In ‘Exodus’, Paul Collier lays out the effects of encouraging or restricting migration in the interests of both sending and receiving societies. Drawing on original research and numerous case studies, Collier explores this volatile issue from three unique perspectives: the migrants themselves, the people they leave behind, and the host societies where they relocate. Dalibor Rohac feels the book does not fully get to grips with the evidence on untapped economic gains from free migration, but nevertheless this is still a must-read for students of the topic.
Exodus: How Migration is Changing Our World. Paul Collier. Oxford University Press. October 2013.
Immigration is a hotly discussed topic, with emotions and ideology usually trumping a careful reading of data on the actual numbers of those moving across borders. Paul Collier‘s Exodus focuses on the factors that affect people’s decisions to migrate, how immigration affects those left behind, and how it shapes societies in host countries. Collier, a respected development economist at Oxford and former director of research at the World Bank, is not a migration expert per se, and the book does not offer much in terms of new empirical results. Instead, it provides the reader with a simple theoretical model of migration, informed by microeconomic theory, and a review of existing applied research in the area, alongside some rather strong policy claims.
The book is targeted at a general audience but also at those in the policy community who wish to acquire a more systematic understanding of the mechanics of migratory flows and its social and economic effects. Across twelve chapters the book focuses on the effects of immigration on host societies (part two), its implications for migrants themselves (part three) and for their home countries (part four). Finally, the book draws conclusions regarding desirable migration policies in the West (part five).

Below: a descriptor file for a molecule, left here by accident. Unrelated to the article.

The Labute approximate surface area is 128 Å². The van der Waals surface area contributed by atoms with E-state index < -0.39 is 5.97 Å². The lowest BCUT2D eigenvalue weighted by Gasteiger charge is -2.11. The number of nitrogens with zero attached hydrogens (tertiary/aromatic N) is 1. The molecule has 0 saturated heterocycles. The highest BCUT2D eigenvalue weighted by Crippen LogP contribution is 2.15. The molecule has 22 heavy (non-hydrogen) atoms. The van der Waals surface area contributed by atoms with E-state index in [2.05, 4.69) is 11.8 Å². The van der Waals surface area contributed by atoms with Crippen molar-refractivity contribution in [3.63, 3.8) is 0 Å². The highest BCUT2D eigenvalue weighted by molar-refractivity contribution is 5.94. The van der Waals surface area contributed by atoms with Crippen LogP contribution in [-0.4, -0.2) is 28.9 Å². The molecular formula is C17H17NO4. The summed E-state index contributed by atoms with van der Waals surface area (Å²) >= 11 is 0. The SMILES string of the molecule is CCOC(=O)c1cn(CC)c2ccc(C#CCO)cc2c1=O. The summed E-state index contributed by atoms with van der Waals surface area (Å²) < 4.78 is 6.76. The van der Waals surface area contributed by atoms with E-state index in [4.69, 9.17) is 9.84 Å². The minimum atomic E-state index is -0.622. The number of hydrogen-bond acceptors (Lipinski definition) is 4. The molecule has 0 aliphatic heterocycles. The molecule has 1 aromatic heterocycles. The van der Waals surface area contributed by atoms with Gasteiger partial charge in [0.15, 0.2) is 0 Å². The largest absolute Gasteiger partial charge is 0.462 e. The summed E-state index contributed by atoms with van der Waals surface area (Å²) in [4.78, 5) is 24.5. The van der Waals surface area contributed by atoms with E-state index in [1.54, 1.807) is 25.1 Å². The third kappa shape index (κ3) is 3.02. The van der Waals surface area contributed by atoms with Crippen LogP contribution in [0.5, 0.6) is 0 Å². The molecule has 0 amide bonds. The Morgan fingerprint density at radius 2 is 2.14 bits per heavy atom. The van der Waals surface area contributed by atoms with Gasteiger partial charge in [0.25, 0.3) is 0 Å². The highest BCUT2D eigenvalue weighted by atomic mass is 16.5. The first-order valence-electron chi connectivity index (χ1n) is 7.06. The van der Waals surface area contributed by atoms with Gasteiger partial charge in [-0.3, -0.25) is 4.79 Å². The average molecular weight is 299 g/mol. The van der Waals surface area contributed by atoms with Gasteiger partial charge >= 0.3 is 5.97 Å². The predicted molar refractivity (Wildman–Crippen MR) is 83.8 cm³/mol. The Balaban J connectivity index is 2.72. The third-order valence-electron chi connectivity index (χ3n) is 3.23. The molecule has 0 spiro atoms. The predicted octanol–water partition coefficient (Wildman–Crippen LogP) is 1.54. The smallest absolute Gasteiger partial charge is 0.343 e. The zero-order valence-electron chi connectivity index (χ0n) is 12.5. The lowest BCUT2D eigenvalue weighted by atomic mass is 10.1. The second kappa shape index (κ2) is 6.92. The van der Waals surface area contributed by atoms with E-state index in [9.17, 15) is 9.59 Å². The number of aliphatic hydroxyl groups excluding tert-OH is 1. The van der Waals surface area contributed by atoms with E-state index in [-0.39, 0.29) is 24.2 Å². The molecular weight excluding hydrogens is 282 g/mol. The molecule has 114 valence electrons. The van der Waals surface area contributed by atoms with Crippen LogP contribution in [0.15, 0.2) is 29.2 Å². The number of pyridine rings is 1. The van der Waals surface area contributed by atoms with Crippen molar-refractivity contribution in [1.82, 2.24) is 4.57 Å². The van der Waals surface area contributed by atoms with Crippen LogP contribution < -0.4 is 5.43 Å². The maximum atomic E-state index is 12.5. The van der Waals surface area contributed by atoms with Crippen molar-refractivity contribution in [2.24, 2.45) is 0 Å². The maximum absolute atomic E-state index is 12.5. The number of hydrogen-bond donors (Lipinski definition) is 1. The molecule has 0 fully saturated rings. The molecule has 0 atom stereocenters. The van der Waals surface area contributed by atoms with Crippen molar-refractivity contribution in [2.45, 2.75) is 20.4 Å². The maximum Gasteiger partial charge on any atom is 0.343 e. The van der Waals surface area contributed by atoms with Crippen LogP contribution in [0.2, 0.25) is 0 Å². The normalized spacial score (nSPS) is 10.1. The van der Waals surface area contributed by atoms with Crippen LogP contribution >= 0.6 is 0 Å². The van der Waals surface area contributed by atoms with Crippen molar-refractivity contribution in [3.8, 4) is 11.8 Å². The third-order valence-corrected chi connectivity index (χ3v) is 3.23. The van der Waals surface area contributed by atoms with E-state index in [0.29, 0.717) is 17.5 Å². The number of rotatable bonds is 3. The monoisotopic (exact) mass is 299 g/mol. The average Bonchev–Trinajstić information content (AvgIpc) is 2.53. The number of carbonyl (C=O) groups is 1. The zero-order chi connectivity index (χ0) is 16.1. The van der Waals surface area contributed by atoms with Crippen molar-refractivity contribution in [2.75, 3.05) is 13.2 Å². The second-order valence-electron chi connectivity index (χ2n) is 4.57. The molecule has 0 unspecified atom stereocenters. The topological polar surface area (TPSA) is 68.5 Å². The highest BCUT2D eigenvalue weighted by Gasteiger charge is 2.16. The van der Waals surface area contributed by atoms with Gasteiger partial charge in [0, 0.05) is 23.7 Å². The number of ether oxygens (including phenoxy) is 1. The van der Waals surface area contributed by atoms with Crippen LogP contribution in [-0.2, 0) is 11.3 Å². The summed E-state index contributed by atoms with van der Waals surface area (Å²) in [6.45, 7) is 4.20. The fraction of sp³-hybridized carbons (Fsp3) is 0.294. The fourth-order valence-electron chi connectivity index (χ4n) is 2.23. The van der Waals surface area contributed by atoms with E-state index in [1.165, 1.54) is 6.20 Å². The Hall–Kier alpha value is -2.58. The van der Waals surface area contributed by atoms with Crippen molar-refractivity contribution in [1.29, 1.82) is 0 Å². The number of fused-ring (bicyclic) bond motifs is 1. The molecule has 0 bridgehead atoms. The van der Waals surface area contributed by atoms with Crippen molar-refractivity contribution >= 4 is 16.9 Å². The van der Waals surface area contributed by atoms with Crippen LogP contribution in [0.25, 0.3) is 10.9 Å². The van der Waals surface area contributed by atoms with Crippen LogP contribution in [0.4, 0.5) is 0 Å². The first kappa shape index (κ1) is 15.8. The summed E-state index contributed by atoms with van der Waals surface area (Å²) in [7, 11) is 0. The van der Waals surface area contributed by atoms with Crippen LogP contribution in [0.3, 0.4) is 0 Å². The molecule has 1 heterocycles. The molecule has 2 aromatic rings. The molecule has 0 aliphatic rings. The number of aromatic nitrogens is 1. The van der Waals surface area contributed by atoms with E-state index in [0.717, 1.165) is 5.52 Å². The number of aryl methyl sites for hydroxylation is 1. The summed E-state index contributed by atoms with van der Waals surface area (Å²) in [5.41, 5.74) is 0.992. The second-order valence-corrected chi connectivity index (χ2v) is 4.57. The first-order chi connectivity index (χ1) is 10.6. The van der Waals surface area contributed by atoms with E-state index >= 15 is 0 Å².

At the heart of the book lies a simplified model of migration, linking migration to the size of the diaspora: the larger the diaspora, the easier is immigration. Simultaneously, a sizeable diaspora slows down the absorption of immigrants into mainstream society. Consequently, under certain conditions, unrestricted immigration can lead to an explosive growth in immigrants, increasing the diaspora and stalling integration. The effect of an explosive growth in the number of immigrants, discussed in chapter 3, is probably the most important – and most controversial – contribution of the book.
Collier argues that large and culturally distinct diasporas reduce the levels of trust and cooperation in the host societies, citing research by Robert Putnam, a Harvard scholar specialising in the study of social capital. Lower trust levels erode the ability of governments to redistribute income: “despite a growing need for redistributive policies, actual policies have shifted in the opposite direction,” Collier states. But the claim that government redistribution is on the retreat is difficult to reconcile with that fact that, as a fraction of GDP, government spending in the United States is higher than it was in the 1970s. In the United Kingdom, it is roughly at the same level as in 1979.
However that may be, there are differences in how societies absorb immigrants. America, for example, “has been more successful than Europe in integrating immigrants.” While Collier does not scrutinise public policies in order to explain differences in integration of immigrants across countries, he seems to understand the perils of multiculturalism, particularly as it is practiced in the UK. “Multicultural policies have measurable effects such as reduced aptitude of migrants in the national language, which we know reduces willingness to cooperate in public goods provision, and increased spatial segregation.” In other words, “multiculturalism and generous welfare systems slow integration at home and at work.”